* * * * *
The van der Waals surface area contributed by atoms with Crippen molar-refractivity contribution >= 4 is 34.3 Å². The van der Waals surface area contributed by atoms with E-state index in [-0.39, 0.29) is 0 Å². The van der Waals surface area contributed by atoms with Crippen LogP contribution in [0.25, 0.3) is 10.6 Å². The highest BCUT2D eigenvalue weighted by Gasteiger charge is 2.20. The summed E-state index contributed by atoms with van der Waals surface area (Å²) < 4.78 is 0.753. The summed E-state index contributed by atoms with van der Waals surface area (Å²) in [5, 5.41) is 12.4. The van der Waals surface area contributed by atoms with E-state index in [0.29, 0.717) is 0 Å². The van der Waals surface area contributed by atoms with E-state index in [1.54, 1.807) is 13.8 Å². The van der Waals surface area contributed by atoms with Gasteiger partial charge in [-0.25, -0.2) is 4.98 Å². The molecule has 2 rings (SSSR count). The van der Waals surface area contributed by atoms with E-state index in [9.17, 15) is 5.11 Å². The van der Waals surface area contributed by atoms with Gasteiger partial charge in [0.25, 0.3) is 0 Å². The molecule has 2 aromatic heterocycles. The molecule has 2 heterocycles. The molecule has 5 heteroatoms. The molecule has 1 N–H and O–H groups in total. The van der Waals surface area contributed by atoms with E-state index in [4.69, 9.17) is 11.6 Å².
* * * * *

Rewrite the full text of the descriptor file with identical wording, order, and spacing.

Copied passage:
The van der Waals surface area contributed by atoms with Crippen molar-refractivity contribution >= 4 is 34.3 Å². The van der Waals surface area contributed by atoms with E-state index in [-0.39, 0.29) is 0 Å². The van der Waals surface area contributed by atoms with Crippen LogP contribution in [0.25, 0.3) is 10.6 Å². The highest BCUT2D eigenvalue weighted by Gasteiger charge is 2.20. The summed E-state index contributed by atoms with van der Waals surface area (Å²) < 4.78 is 0.753. The summed E-state index contributed by atoms with van der Waals surface area (Å²) in [5, 5.41) is 12.4. The van der Waals surface area contributed by atoms with E-state index in [0.29, 0.717) is 0 Å². The van der Waals surface area contributed by atoms with E-state index in [1.54, 1.807) is 13.8 Å². The van der Waals surface area contributed by atoms with Gasteiger partial charge in [-0.25, -0.2) is 4.98 Å². The molecule has 2 rings (SSSR count). The van der Waals surface area contributed by atoms with E-state index in [9.17, 15) is 5.11 Å². The van der Waals surface area contributed by atoms with Gasteiger partial charge in [0.25, 0.3) is 0 Å². The molecule has 2 aromatic heterocycles. The molecule has 2 heterocycles. The molecule has 5 heteroatoms. The molecule has 1 N–H and O–H groups in total. The van der Waals surface area contributed by atoms with E-state index in [4.69, 9.17) is 11.6 Å².